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Four Generations: The Story of a Pratt & Whitney Family

Wednesday, March 22, 2017

For someone who just joined the company a year ago, Tim Leber has a long history with Pratt & Whitney. Even as a kid, he was part of the P&W family: a family that included his father, grandfather, great grandfather, siblings and aunts and uncles.

"Last October, my dad completed his 44th year with Pratt," Tim said. "My grandfather and my great grandfather also worked at Pratt. Together, we have well over 100 years of service to the company in our family."

It all started around the time of the Great Depression, when Tim's great grandfather, Edmund F. Leber Sr., joined the company as a toolmaker and his grandfather, James, worked in the oil house earning 50 cents per hour.

Eventually, James went back to school and became a layout inspector. He retired in the mid-1980s. Active in the Manchester Little League for about 20 years as coach, commissioner and president, he was instrumental in the 1970s construction of a town baseball field that was ultimately named for him. James's brother, Edmund Jr., also worked for the company before he joined the U.S. Coast Guard in 1936; he eventually would die in service to the country in Normandy, France, on July 10, 1944.

James's wife, Stella, worked for the company during World War II and six of their seven children worked at Pratt & Whitney. Daughters Noreen and Rhoda worked in East Hartford in Engineering and Medical, respectively. Identical twins Jonathan and Peter were bench inspectors and worked for the company for nearly 10 years each. Son Chris worked in machine repair for 14 years. And Edmund J. Leber, Tim's dad, started at the East Hartford facility in 1972 in the jet engine metal smith apprentice program. He also worked in Quality Assurance before becoming a manufacturing engineer in the late 1970s.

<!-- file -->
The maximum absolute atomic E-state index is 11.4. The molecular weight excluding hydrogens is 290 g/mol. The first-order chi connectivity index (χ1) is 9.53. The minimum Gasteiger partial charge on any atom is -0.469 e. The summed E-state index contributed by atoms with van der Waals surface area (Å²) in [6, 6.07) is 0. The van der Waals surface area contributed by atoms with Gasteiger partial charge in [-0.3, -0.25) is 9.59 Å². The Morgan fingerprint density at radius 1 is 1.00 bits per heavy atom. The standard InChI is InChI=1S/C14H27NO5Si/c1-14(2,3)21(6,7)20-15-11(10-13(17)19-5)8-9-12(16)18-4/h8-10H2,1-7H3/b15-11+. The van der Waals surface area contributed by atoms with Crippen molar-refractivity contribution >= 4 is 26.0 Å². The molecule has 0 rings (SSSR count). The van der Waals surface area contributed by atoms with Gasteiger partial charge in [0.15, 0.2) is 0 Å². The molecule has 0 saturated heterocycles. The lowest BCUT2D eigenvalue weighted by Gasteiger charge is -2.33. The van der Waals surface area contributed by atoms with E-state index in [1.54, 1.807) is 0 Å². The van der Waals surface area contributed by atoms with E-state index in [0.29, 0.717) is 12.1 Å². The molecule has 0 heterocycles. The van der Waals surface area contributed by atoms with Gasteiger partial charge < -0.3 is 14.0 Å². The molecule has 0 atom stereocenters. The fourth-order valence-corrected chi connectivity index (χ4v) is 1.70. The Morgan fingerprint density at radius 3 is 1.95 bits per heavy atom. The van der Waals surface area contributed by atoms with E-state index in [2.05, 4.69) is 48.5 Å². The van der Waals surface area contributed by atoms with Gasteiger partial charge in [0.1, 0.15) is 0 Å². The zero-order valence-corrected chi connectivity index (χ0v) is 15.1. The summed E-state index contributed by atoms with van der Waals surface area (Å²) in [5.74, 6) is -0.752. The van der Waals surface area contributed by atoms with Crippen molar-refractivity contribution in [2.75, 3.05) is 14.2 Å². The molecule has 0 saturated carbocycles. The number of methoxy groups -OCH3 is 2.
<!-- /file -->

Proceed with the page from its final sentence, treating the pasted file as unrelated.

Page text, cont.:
In 1992, Ed relocated his young family to Maine and began work at the North Berwick plant. "The timing was perfect," he said. "We were looking for a change and we love North Berwick. It is everything we thought it would be."

Like his dad before him, Ed urged his son Tim to apply to Pratt & Whitney. "Growing up, I wanted to branch out," Tim said. "I worked as a cook for a while and then went to school for precision manufacturing. I applied to Pratt & Whitney because the company offers good jobs and all of the opportunities in the world to make your life exactly what you want it to be."

Tim has just begun North Berwick's four-year Manufacturing Technologist Machinist Apprenticeship Program, which offers participants 15-week assignments in a variety of specialty areas.

Upon completion of the program, Tim will have earned an associate's degree, as well as a State of Maine Apprentice Certificate as a manufacturing technologist/machinist.

For Tim, the fact that his dad also started in a company apprentice program holds deep meaning. "It means a lot to me because my dad started out in the apprentice program years ago, so it's a full circle kind of feeling for me," he said.

And there's one more Pratt & Whitney family connection: Tim's sister, Greta, worked as a summer intern at Pratt & Whitney and earned a UTC scholarship that helped pay for her schooling at The University of Maine.

"It feels good to be a fourth-generation Pratt employee," Tim said. "I am proud of our legacy."

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